Searching files with grep

It is pretty common that you might want to search for text within a file or directory. The best way to do that is with grep. The basic way to use grep is:

$ grep [PATTERN] [FILE]

  • Searching a single file
    A simple example would be if you wanted to see all the different Linux kernels that show up in your /boot/grub/menu.lst file, you could:

    $ grep kernel /boot/grub/menu.lst

  • Searching for multiple strings
    What if you want to search for multiple strings in one file? Say, you want to see all the section headings, identifiers, and drivers in your /etc/X11/xorg.conf file. You could do this by using the -e option, and I'll also use the -i option to ignore case when searching:

    $ grep -i -e section -e identifier -e driver /etc/X11/xorg.conf

  • Searching multiple files
    It is also possible to use grep on all the files in a directory or just on a couple files that you want using either the * wildcard or by identifying files with the -f option. For example, let's say I wanted to search all my blog posts saved on my computer for ones that mention ImageMagick:

    $ grep -i imagemagick ~/blog/*

  • Displaying lines before and/or after match
    Sometimes you want to see the context in which the matched text appears. To do this we can use the following options: -A, for lines after the match; -B, for lines before the match; or -C, for lines on both sides of match. So, repeating the previous ImageMagick search to display 5 lines of text after the match, 5 lines before the match, or 5 lines on both sides of the match, we could use the following, respectively:

    $ grep -iA 5 imagemagick ~/blog/*
    $ grep -iB 5 imagemagick ~/blog/*
    $ grep -iC 5 imagemagick ~/blog/*

  • Displaying lines that do not match
    You might want to find lines that are not commented out in your /etc/apt/sources.list file. To do so, we can use the -v option, and we want to find lines that do not contain the # character. Since the # character is used to comment out lines in Bash, we have to search for this in a way that won't comment out the rest of the command (hint: regular expressions...I plan on doing a post dedicated specifically to the topic of regular expressions in the future), so we can search for this in either of the following two ways:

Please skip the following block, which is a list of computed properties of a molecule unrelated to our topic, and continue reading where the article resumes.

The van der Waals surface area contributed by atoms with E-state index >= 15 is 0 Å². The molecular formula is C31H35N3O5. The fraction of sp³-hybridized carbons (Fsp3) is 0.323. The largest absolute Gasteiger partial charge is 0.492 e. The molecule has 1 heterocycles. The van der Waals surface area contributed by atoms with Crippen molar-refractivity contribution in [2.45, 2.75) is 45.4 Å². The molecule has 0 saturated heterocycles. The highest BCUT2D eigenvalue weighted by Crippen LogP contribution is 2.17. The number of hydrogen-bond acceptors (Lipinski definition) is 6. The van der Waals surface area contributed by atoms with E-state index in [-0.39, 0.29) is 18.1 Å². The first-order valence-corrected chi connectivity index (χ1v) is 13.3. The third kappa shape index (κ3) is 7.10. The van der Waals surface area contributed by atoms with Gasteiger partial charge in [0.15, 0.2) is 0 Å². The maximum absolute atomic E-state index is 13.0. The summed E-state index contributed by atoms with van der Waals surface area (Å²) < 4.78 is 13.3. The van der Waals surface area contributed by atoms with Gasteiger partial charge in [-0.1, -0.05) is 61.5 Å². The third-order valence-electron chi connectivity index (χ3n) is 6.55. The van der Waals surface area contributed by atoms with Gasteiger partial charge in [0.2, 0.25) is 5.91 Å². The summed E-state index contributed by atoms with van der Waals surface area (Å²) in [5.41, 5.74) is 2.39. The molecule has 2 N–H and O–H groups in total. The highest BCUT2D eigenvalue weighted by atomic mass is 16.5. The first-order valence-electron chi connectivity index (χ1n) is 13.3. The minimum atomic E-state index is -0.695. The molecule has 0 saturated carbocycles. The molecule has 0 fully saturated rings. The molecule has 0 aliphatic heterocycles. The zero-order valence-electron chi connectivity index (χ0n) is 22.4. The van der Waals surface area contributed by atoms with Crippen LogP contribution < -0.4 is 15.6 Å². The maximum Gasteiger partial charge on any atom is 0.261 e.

$ grep -v "#" /etc/apt/sources.list
    $ grep -v \# /etc/apt/sources.list

  • Displaying only file names that contain matches
    It may be the case that you are really only concerned with the names of the files that contain your search string. To do this, we can use the -l (lower case L) option. I'll return to the ImageMagick example above here:

    $ grep -il imagemagick ~/blog/*

  • Displaying the number of matches per file
    To go one step further from the previous example, you can use the -c option to show you the number of matches you have in each file:

    $ grep -ic imagemagick ~/blog/*

    If you test out the above example, you'll find that it returns all the files that have no matches as well. If you only want to show the number of matches on files that actually have matches, we can use a little bit of redirection to pipe the output of one grep command into the input of another grep command (and a little help with regular expressions):

    $ grep -ic imagemagick ~/blog* | grep -v ":0$"

  • Displaying the line numbers for the matches
    Sometimes it is important to know where in a file the matches are, to help find this, we can use the -n option:

    $ grep -in imagemagick ~/blog/*

Well, that does is for a pretty basic introduction into grep. As usual, there are still some other things that you can do with grep. The biggest thing that you can use with grep that I have not really covered is the use of regular expressions, but that is a topic deserving of its own post.

See you next time

No comments:

Post a Comment